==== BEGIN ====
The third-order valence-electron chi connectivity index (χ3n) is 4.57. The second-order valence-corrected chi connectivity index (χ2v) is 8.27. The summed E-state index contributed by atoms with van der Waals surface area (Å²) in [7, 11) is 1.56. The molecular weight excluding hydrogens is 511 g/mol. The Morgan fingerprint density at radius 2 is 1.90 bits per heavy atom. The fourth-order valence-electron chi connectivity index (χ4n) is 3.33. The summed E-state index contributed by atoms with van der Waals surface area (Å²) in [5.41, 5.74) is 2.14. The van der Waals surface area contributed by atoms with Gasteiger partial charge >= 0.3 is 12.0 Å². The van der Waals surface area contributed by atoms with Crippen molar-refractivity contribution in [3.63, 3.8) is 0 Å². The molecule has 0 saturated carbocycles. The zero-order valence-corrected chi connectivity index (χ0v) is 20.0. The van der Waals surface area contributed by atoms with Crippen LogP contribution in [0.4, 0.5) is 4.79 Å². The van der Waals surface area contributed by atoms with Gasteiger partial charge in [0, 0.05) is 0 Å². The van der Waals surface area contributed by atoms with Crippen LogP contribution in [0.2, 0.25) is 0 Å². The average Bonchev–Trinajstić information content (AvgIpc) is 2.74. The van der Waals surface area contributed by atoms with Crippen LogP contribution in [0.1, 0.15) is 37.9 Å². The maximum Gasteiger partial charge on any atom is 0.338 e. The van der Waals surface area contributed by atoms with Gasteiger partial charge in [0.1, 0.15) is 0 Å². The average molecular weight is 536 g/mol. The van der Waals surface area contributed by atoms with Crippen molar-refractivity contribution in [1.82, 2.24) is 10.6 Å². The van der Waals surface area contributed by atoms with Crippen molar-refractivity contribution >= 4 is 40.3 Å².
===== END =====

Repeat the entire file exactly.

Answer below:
The third-order valence-electron chi connectivity index (χ3n) is 4.57. The second-order valence-corrected chi connectivity index (χ2v) is 8.27. The summed E-state index contributed by atoms with van der Waals surface area (Å²) in [7, 11) is 1.56. The molecular weight excluding hydrogens is 511 g/mol. The Morgan fingerprint density at radius 2 is 1.90 bits per heavy atom. The fourth-order valence-electron chi connectivity index (χ4n) is 3.33. The summed E-state index contributed by atoms with van der Waals surface area (Å²) in [5.41, 5.74) is 2.14. The van der Waals surface area contributed by atoms with Gasteiger partial charge >= 0.3 is 12.0 Å². The van der Waals surface area contributed by atoms with Crippen molar-refractivity contribution in [3.63, 3.8) is 0 Å². The molecule has 0 saturated carbocycles. The zero-order valence-corrected chi connectivity index (χ0v) is 20.0. The van der Waals surface area contributed by atoms with Crippen LogP contribution in [0.4, 0.5) is 4.79 Å². The van der Waals surface area contributed by atoms with Gasteiger partial charge in [0, 0.05) is 0 Å². The van der Waals surface area contributed by atoms with Crippen LogP contribution in [0.2, 0.25) is 0 Å². The average Bonchev–Trinajstić information content (AvgIpc) is 2.74. The van der Waals surface area contributed by atoms with Crippen LogP contribution in [0.1, 0.15) is 37.9 Å². The maximum Gasteiger partial charge on any atom is 0.338 e. The van der Waals surface area contributed by atoms with Gasteiger partial charge in [0.1, 0.15) is 0 Å². The average molecular weight is 536 g/mol. The van der Waals surface area contributed by atoms with Crippen molar-refractivity contribution in [1.82, 2.24) is 10.6 Å². The van der Waals surface area contributed by atoms with Crippen molar-refractivity contribution >= 4 is 40.3 Å².